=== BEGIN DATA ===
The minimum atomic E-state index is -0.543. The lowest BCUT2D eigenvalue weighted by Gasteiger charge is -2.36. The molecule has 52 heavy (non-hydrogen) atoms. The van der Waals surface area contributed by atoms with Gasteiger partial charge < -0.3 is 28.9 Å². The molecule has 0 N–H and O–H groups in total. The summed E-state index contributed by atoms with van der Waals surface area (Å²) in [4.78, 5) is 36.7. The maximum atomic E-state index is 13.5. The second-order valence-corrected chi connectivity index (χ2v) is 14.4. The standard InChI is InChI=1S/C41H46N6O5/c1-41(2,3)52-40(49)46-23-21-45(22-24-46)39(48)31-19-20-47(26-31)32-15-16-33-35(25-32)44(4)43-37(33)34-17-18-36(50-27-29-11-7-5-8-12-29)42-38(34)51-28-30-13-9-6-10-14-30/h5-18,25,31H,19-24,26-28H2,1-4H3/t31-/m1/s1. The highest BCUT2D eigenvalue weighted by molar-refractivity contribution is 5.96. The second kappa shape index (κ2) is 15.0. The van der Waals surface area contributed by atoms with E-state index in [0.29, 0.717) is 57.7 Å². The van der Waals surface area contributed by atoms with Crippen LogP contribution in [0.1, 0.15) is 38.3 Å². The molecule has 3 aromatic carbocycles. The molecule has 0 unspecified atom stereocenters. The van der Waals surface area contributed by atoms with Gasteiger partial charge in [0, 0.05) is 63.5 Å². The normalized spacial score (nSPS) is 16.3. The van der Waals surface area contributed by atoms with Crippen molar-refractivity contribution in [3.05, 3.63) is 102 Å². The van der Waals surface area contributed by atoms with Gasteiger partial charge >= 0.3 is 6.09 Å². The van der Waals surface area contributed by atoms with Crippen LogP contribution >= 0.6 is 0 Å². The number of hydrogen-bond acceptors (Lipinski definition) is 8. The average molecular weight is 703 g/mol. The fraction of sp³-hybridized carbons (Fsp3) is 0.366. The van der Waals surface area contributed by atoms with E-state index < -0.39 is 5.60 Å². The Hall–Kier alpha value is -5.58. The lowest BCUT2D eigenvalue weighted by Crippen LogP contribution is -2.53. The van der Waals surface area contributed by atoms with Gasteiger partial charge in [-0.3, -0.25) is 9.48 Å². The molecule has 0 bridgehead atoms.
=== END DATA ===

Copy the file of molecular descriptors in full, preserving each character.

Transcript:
The minimum atomic E-state index is -0.543. The lowest BCUT2D eigenvalue weighted by Gasteiger charge is -2.36. The molecule has 52 heavy (non-hydrogen) atoms. The van der Waals surface area contributed by atoms with Gasteiger partial charge < -0.3 is 28.9 Å². The molecule has 0 N–H and O–H groups in total. The summed E-state index contributed by atoms with van der Waals surface area (Å²) in [4.78, 5) is 36.7. The maximum atomic E-state index is 13.5. The second-order valence-corrected chi connectivity index (χ2v) is 14.4. The standard InChI is InChI=1S/C41H46N6O5/c1-41(2,3)52-40(49)46-23-21-45(22-24-46)39(48)31-19-20-47(26-31)32-15-16-33-35(25-32)44(4)43-37(33)34-17-18-36(50-27-29-11-7-5-8-12-29)42-38(34)51-28-30-13-9-6-10-14-30/h5-18,25,31H,19-24,26-28H2,1-4H3/t31-/m1/s1. The highest BCUT2D eigenvalue weighted by molar-refractivity contribution is 5.96. The second kappa shape index (κ2) is 15.0. The van der Waals surface area contributed by atoms with E-state index in [0.29, 0.717) is 57.7 Å². The van der Waals surface area contributed by atoms with Crippen LogP contribution in [0.1, 0.15) is 38.3 Å². The molecule has 3 aromatic carbocycles. The molecule has 0 unspecified atom stereocenters. The van der Waals surface area contributed by atoms with Gasteiger partial charge in [0, 0.05) is 63.5 Å². The normalized spacial score (nSPS) is 16.3. The van der Waals surface area contributed by atoms with Crippen molar-refractivity contribution in [3.05, 3.63) is 102 Å². The van der Waals surface area contributed by atoms with Gasteiger partial charge >= 0.3 is 6.09 Å². The van der Waals surface area contributed by atoms with Crippen LogP contribution >= 0.6 is 0 Å². The number of hydrogen-bond acceptors (Lipinski definition) is 8. The average molecular weight is 703 g/mol. The fraction of sp³-hybridized carbons (Fsp3) is 0.366. The van der Waals surface area contributed by atoms with E-state index < -0.39 is 5.60 Å². The Hall–Kier alpha value is -5.58. The lowest BCUT2D eigenvalue weighted by Crippen LogP contribution is -2.53. The van der Waals surface area contributed by atoms with Gasteiger partial charge in [-0.3, -0.25) is 9.48 Å². The molecule has 0 bridgehead atoms.